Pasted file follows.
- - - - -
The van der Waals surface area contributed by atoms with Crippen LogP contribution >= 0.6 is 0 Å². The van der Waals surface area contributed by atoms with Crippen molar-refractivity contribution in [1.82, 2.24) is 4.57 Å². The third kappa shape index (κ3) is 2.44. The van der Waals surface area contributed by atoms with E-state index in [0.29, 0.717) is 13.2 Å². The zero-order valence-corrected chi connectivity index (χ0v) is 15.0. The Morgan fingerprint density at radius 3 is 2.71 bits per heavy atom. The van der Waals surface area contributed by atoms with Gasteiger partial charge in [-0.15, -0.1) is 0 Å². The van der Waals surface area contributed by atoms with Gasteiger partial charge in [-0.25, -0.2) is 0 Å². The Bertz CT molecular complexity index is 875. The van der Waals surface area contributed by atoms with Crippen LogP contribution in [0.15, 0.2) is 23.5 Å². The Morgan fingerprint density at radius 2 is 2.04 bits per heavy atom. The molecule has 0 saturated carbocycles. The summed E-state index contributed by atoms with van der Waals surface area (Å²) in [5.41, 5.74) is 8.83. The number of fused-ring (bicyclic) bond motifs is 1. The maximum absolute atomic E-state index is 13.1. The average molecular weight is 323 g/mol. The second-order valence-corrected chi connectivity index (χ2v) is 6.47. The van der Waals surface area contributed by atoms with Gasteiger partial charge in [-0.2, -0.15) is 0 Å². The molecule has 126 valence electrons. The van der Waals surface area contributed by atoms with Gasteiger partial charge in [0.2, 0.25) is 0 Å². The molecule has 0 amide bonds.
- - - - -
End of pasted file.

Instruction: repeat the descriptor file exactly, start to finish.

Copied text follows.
The van der Waals surface area contributed by atoms with Crippen LogP contribution >= 0.6 is 0 Å². The van der Waals surface area contributed by atoms with Crippen molar-refractivity contribution in [1.82, 2.24) is 4.57 Å². The third kappa shape index (κ3) is 2.44. The van der Waals surface area contributed by atoms with E-state index in [0.29, 0.717) is 13.2 Å². The zero-order valence-corrected chi connectivity index (χ0v) is 15.0. The Morgan fingerprint density at radius 3 is 2.71 bits per heavy atom. The van der Waals surface area contributed by atoms with Gasteiger partial charge in [-0.15, -0.1) is 0 Å². The van der Waals surface area contributed by atoms with Gasteiger partial charge in [-0.25, -0.2) is 0 Å². The Bertz CT molecular complexity index is 875. The van der Waals surface area contributed by atoms with Crippen LogP contribution in [0.15, 0.2) is 23.5 Å². The Morgan fingerprint density at radius 2 is 2.04 bits per heavy atom. The molecule has 0 saturated carbocycles. The summed E-state index contributed by atoms with van der Waals surface area (Å²) in [5.41, 5.74) is 8.83. The number of fused-ring (bicyclic) bond motifs is 1. The maximum absolute atomic E-state index is 13.1. The average molecular weight is 323 g/mol. The second-order valence-corrected chi connectivity index (χ2v) is 6.47. The van der Waals surface area contributed by atoms with Gasteiger partial charge in [-0.2, -0.15) is 0 Å². The molecule has 126 valence electrons. The van der Waals surface area contributed by atoms with Gasteiger partial charge in [0.2, 0.25) is 0 Å². The molecule has 0 amide bonds.